Funding "Rocket Science"
As outlined in my June 19th, 2009 post "Venture Capital and New Space Investments" the venture capitalists who provided seed funding for so many other industries have so far stayed away from commercial space activities (with the notable exception of Space-X).
Part of the reason for this, according to the July 26th post on the Space Busine$$ Blog titled "5 out of 100 - Deal with It!" is that for every 100 companies a venture capital firm invests in, only five or so ever make a profit and most of the rest will be total write offs (the VC's will still make money overall despite the fact that 95% were losers but need a minimum of 100 companies within the portfolio in order to mitigate risk).
With so few quality space firms in which to invest, the author suggests structuring companies less like defense contractors and more like Silicon Valley start-ups (or film and video production houses) by establishing separate companies for each product or service.
But in Canada, that strategy might not work because our venture capitalists are staying away from everything, not just the space focused firms.
Canada.com website "Weakness in Canada's venture-capital system at `crisis levels.'" The article quotes John Ruffolo, with business consulting firm Deloitte as stating "This persistent weakness in the country's venture capital ecosystem has now reached crisis levels and it has serious implications for the future of our technology sector and the future of Canada."
According to the Deloitte website, the firm sponsors a variety of entrepreneur awards including the Deloitte Technology Fast 50 technology awards, Canada's 50 Best Managed Companies which focuses on Canadian-owned and managed private companies with revenues over $10 million and Canada’s Outstanding CEO of the Year so you'd think they know what they're talking about.
But it does sound grim for Canadian companies and innovation.
Even in the United States, the venture capital industry is in the midst of massive changes as outlined by entrepreneur Naval Ravikant in his recent keynote presentation at the Capital Factory’s demo day.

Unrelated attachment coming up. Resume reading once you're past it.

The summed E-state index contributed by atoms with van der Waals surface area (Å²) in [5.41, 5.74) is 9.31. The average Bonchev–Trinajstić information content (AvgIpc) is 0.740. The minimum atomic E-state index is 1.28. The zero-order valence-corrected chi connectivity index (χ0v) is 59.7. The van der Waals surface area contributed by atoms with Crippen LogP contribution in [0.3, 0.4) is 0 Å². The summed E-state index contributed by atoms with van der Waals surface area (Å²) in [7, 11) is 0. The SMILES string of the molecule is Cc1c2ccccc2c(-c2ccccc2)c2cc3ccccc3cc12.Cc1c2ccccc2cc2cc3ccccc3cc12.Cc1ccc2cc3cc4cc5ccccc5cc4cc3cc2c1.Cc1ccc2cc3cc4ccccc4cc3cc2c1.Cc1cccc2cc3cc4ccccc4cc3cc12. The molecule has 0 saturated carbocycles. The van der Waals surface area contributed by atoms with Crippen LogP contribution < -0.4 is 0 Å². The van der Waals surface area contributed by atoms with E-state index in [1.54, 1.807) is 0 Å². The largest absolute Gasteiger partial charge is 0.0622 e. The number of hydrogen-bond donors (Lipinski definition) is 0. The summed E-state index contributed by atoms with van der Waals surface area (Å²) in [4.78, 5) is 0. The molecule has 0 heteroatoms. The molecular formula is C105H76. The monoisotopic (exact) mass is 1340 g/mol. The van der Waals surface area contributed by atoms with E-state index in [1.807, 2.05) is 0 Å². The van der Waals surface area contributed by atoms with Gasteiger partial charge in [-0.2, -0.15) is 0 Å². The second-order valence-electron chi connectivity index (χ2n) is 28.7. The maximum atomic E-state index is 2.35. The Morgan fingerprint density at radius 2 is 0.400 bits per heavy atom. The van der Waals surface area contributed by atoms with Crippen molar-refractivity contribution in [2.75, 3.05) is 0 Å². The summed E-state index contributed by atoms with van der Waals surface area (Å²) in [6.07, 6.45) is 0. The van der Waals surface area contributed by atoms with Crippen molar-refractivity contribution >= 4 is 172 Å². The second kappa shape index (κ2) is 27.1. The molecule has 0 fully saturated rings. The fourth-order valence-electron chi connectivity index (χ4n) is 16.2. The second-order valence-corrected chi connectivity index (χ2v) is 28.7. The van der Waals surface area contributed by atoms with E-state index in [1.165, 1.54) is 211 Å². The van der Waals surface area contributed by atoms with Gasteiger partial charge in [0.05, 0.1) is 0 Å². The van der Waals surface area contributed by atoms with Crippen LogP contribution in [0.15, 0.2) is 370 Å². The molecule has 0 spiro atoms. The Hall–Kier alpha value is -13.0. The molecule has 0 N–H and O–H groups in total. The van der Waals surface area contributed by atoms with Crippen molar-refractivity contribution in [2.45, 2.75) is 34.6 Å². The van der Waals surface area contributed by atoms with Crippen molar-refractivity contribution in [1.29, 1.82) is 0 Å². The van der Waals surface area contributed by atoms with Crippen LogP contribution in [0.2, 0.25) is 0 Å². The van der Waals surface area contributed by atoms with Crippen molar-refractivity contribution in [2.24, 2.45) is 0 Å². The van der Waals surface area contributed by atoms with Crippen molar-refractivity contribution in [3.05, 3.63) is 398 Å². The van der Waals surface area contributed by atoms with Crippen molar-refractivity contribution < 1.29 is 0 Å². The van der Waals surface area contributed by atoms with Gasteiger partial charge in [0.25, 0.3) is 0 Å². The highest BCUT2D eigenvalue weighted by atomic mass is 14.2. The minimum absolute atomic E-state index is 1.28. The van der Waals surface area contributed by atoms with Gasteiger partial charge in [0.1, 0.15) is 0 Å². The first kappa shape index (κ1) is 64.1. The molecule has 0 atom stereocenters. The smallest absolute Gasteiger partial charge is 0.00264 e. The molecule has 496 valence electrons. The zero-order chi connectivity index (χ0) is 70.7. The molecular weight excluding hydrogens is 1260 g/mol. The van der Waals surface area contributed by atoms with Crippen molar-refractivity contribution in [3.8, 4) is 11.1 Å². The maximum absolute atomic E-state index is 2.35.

Ravikant's primary point is that venture capital industry is a business, open to pressure from clients and attack by start-ups with disruptive new business models and technologies just like any other business. Ravikant also suggests that traditional VC firms are likely to respond to these business pressures by splitting into service organizations (similar in size and function to the members of the Canadian Association of Business Incubators or the Alliance for Commercialization of Canadian Technologies) and smaller pocketed angel investors (which in Canada, are mostly members of the National Angel Capital Organization) who will combine into groups to fund new projects.
These service models also mimic software and media focused industries (where masses of separately incorporated individuals with specific expertise come together to create films under the banner of small firms often acting as agents for a other firms in order to multiple investors from losses). They are also in stark contrast to most of our aerospace industry where larger firms depend on one or two "anchor" clients to fund ongoing operations.
This might be the secret to future Canadian entrepreneurial success. We should follow in the footsteps of our fleet footed American cousins by breaking up both our start-ups and support and financing mechanisms into smaller and more nimble components.
And some of them can even be space focused.